This will be a short blog because the point is simple… and devastating.
Mark down August 12, 2011 as the day BC Hydro all but concluded its suicide mission, with the Campbell/Clark government and the Review Panel playing the role of Dr. Jack Kervorkian.
When you sort through the announcement by Rich Coleman and the verbose report itself, you learn that BC Hydro will cut its future costs by 50%, which in practical terms means this: Hydro will be unable to upgrade its facilities and build generators on flood control dams which means they will buy more and more power from more and more private power producers – which is surplus to their needs – buggering up more and more rivers and streams, thus fulfilling the Campbell/Clark government’s ambition to privatize power in BC.
BC Hydro, in taking all this unneeded power from Independent Power Producers (IPPs), must either export it or use it instead of its own vastly cheaper power. This means that BC Hydro will use power at at least double what it can make it for or export it at half to a quarter what they were forced to pay for it. Last year Hydro wasted $600 million buying IPP power it didn’t need – that money was our money, folks.
This comment on the report by former BC Hydro board chair and SFU political scientist Marjorie Griffin-Cohen. She said that the review – which also called for the utility to cut its proposed 50% rate hikes by half – distracts from the utility’s real problem: that the real burden of cost is the government’s policy on private power. “Basically, what they have required to happen in BC is for new power generation to be in the private sector, BC Hydro to buy that and their hope was that this could spur exports of electricity to the United States,” she said.
“It was a very serious miscalculation of what was going on. So what we have now is a lot of private power that is extremely costly.”
Griffin-Cohen said private power projects produce 16 per cent of domestic power, but account for 49 per cent of energy costs. (emphasis added)
The much esteemed SFU professor and energy economist Marvin Shaffer had this to say:
“The real story in the review panel report, although gingerly and cautiously stated, is that it is government itself which bears major responsibility for driving up BC Hydro costs and rates. It was the government that directed BC Hydro to acquire all new sources of energy from Independent Power Producers (IPPs) except in the refurbishment of existing projects or developments like Site C on existing BC Hydro-controlled river systems. (emphasis added)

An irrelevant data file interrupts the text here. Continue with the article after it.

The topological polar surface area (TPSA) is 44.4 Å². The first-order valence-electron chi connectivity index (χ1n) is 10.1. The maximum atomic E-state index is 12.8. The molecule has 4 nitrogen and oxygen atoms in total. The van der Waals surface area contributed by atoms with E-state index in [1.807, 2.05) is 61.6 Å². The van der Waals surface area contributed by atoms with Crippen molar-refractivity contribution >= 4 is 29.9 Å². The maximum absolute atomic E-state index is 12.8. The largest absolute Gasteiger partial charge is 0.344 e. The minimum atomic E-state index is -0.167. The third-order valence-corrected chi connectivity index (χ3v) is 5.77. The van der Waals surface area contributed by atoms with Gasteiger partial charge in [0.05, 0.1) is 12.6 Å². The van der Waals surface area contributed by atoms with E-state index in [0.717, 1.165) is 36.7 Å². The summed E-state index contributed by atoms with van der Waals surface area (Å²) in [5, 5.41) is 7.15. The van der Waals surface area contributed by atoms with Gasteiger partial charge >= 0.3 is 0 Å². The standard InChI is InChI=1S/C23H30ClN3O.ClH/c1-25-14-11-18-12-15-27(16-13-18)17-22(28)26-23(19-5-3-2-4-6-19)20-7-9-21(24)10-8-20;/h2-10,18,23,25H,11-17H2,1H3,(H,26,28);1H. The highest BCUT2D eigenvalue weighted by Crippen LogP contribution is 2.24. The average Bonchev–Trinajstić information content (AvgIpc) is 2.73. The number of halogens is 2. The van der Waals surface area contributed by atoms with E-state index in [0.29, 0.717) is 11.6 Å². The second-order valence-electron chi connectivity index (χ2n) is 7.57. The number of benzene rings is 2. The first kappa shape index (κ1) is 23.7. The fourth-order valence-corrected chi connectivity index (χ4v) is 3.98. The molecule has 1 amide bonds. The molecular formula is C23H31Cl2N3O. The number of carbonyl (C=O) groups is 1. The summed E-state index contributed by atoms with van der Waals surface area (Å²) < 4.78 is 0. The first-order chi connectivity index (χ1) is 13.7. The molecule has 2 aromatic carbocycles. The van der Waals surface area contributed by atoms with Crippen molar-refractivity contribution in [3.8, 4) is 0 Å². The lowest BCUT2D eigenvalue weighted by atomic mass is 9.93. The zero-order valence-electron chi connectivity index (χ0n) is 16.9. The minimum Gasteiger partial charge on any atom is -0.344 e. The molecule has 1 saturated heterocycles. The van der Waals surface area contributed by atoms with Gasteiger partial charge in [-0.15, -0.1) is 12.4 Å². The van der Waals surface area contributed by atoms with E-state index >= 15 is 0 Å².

It was the government that legislated self-sufficiency requirements that have forced BC Hydro to buy more power than it needs to ensure reliable supply. It was the government that imposed debt/equity provisions that exaggerate the cost of BC Hydro financed investments. And it was this government that raised water rentals in a way that directly affected BC Hydro and its customers, but that would not impact private power producers, including Alcan and Teck.”
Anyone who’s run a household budget knows that leads to the poorhouse and bankruptcy.
What this means is that the Campbell/Clark government, as advised by the right wing Fraser Institute, see their dream come true – the end of public power in our province with the ruination of our rivers in ever increasing numbers.
We at The Common Sense Canadian have been saying this for close to two years and as individuals nearly four. I have faced audiences all around the province and have seen disbelief in the faces of the audience saying to me, “No government would do anything so stupid!” Well they have and are about to make it worse.
BC Hydro is the egg that’s become the omelette. The dice were cast and they turned up snake-eyes. The Campbell/Clark government privatized BC Ferries and BC Rail and now it’s moments away from privatizing power by bankrupting our crown jewel – the much coveted BC Hydro and Power Authority..
The story Damien and I and many others including our adviser, economist Erik Andersen, have been telling since 2008, has been difficult to believe.
Well, folks, BELIEVE IT!!!
Postscript – to Vaughn Palmer and Mike Smyth – repeat after me: “The problem with BC Hydro is the massive sweetheart deals made with private power companies where under Hydro must buy ever increasing amounts of power at a huge loss.” Now, having spat it out, PRINT IT!